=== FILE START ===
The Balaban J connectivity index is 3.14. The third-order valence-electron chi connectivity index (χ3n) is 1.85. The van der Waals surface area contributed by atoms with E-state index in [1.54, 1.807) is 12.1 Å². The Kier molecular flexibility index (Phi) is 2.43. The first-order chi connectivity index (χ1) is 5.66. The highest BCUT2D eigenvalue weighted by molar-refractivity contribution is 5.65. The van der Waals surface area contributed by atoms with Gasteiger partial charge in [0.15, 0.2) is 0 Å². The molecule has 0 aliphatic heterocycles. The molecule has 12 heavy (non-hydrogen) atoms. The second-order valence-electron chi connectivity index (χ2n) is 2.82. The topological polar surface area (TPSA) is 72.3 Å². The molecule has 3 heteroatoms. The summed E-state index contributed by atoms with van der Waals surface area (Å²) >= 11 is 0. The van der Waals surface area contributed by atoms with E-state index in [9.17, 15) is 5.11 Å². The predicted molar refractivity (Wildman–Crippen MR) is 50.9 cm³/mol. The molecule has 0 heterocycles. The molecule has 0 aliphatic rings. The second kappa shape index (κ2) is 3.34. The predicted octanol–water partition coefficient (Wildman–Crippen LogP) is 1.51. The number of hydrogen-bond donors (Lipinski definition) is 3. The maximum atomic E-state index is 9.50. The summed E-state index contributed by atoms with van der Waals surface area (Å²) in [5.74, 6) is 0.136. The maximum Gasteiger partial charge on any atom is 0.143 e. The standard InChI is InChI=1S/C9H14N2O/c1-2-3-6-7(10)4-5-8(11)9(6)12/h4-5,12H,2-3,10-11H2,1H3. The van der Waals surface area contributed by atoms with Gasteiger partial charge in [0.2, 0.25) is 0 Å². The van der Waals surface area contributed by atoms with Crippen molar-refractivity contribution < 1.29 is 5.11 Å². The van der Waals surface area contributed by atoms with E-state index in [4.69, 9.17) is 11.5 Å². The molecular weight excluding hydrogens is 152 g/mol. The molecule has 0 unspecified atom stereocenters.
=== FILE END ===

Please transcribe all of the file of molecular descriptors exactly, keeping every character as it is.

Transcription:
The Balaban J connectivity index is 3.14. The third-order valence-electron chi connectivity index (χ3n) is 1.85. The van der Waals surface area contributed by atoms with E-state index in [1.54, 1.807) is 12.1 Å². The Kier molecular flexibility index (Phi) is 2.43. The first-order chi connectivity index (χ1) is 5.66. The highest BCUT2D eigenvalue weighted by molar-refractivity contribution is 5.65. The van der Waals surface area contributed by atoms with Gasteiger partial charge in [0.15, 0.2) is 0 Å². The molecule has 0 aliphatic heterocycles. The molecule has 12 heavy (non-hydrogen) atoms. The second-order valence-electron chi connectivity index (χ2n) is 2.82. The topological polar surface area (TPSA) is 72.3 Å². The molecule has 3 heteroatoms. The summed E-state index contributed by atoms with van der Waals surface area (Å²) >= 11 is 0. The van der Waals surface area contributed by atoms with E-state index in [9.17, 15) is 5.11 Å². The predicted molar refractivity (Wildman–Crippen MR) is 50.9 cm³/mol. The molecule has 0 heterocycles. The molecule has 0 aliphatic rings. The second kappa shape index (κ2) is 3.34. The predicted octanol–water partition coefficient (Wildman–Crippen LogP) is 1.51. The number of hydrogen-bond donors (Lipinski definition) is 3. The maximum atomic E-state index is 9.50. The summed E-state index contributed by atoms with van der Waals surface area (Å²) in [5.74, 6) is 0.136. The maximum Gasteiger partial charge on any atom is 0.143 e. The standard InChI is InChI=1S/C9H14N2O/c1-2-3-6-7(10)4-5-8(11)9(6)12/h4-5,12H,2-3,10-11H2,1H3. The van der Waals surface area contributed by atoms with Gasteiger partial charge in [0.2, 0.25) is 0 Å². The van der Waals surface area contributed by atoms with Crippen molar-refractivity contribution < 1.29 is 5.11 Å². The van der Waals surface area contributed by atoms with E-state index in [4.69, 9.17) is 11.5 Å². The molecular weight excluding hydrogens is 152 g/mol. The molecule has 0 unspecified atom stereocenters.